HomeInternational organizationsEUThe EU introduced new rules for train travel

The EU introduced new rules for train travel

The EU introduced new rules for passenger transportation by rail. The rules have already entered into force and establish more comprehensive protection of passengers in case of trip disruption.

Mobility and Transport Commissioner Adina Valean said: “The new rules will improve the protection of rail passengers faced with delays, cancellations and missed flights. They will also better meet the needs of people with disabilities or reduced mobility,” the EU website said.

The new rules establish:

In cases where passengers have not been offered a decision on how to continue their journey within 100 minutes of the interruption, they will have a new right to independently change the route. In such cases, passengers can now make their arrangements for alternative rail or bus travel, and the carrier must reimburse the “necessary, appropriate, and reasonable” cost of the additional ticket.

Rail companies that qualify as a “single undertaking” must now offer “through tickets”, which means passengers have more rights if they are late for a transfer, including the right to a refund of the ticket price or compensation, accommodation if the journey is not can be extended on the same day.

Infrastructure managers and railway undertakings must now provide dynamic real-time traffic and journey information not only to railway undertakings but also to ticket sellers and tour operators.

By expanding access to rail companies’ reservation systems, the new rules will also allow marketers and operators to prepare more innovative offers, such as package tickets covering different carriers and combinations of connections.

The new system also strengthens complaints handling mechanisms and reinforces the obligation of national authorities to cooperate in this regard.

In addition, the new framework includes several new provisions designed to make rail travel more convenient for people with disabilities or reduced mobility.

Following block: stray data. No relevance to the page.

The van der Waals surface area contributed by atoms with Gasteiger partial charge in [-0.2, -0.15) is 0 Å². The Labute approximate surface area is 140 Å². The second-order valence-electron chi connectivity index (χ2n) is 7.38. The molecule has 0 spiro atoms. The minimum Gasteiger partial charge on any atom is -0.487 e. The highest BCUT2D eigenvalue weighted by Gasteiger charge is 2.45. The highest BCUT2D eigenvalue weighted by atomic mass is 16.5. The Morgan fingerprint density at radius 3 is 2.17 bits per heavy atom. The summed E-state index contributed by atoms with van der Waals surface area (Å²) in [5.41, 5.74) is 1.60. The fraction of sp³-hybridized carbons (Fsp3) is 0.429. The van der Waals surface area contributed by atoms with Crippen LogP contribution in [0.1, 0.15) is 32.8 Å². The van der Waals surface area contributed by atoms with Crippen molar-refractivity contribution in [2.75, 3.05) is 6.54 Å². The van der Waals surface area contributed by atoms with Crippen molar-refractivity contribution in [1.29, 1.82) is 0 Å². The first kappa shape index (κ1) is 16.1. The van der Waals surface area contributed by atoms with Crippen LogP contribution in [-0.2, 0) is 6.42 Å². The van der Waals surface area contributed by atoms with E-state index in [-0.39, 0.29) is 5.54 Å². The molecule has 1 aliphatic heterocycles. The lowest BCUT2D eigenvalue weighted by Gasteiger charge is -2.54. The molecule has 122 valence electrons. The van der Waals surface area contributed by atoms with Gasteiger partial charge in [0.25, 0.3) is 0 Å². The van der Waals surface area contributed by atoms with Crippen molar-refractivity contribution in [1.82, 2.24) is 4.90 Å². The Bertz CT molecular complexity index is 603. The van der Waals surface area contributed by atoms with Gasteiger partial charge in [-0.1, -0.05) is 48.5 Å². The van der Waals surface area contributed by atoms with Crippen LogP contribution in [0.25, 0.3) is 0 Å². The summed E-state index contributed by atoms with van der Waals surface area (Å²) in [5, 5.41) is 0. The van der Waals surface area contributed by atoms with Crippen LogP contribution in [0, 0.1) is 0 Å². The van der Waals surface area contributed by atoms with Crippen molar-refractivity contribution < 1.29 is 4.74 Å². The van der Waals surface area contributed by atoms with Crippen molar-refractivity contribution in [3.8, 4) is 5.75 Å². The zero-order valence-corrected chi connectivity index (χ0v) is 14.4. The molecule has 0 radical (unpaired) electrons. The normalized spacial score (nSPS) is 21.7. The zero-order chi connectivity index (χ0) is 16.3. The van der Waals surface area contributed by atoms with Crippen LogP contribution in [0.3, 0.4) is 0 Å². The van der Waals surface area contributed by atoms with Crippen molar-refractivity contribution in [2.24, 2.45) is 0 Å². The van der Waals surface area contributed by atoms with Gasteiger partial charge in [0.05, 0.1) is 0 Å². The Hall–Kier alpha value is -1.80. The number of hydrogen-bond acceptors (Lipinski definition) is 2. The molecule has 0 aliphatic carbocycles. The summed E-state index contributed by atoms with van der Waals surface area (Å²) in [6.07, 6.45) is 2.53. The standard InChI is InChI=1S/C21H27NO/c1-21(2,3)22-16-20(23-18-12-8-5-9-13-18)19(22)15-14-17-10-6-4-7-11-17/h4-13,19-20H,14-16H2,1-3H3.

The railway undertaking, ticket seller, or tour operator shall not require such person to be accompanied by another person, except where necessary to comply with established access rules. In this case, the accompanying person has the right to free travel and a seat next to the person they are helping.

The advance notification period for assistance requests has also been reduced to 24 hours, which is significantly shorter than that required for other modes of transport (36 hours for buses and 48 hours for air and water transport).

The new set of rules also provides for special spaces for assembled bicycles, making them mandatory for all new trains ordered after June 7, 2025, as well as for trains undergoing major modernization from that date.

The new legislation also sets out rules for rail companies and national authorities to develop plans to increase and improve bicycle transport, as well as other solutions to encourage rail and bicycle sharing.

To create equal conditions with other modes of transport, the regulation also clarifies:

Railway enterprises are not obliged to:

  • Pay compensation for delays or cancellations caused by “force majeure”.
  • These are extraordinary circumstances not related to the operation of the railway, such as extreme weather conditions, pandemics, and terrorist attacks. This provision will only apply if the carrier can neither prevent nor avoid – regardless of the precautions taken – the consequences of these events.
  • A strike by railroad workers is not an extraordinary circumstance. The force majeure clause only exempts the railway company from payment of compensation for delay or cancellation, but not from other obligations.
  • Even in the event of force majeure, the railway company will still have to reimburse the cost of the ticket or redirect the passenger to another route, as well as provide assistance.

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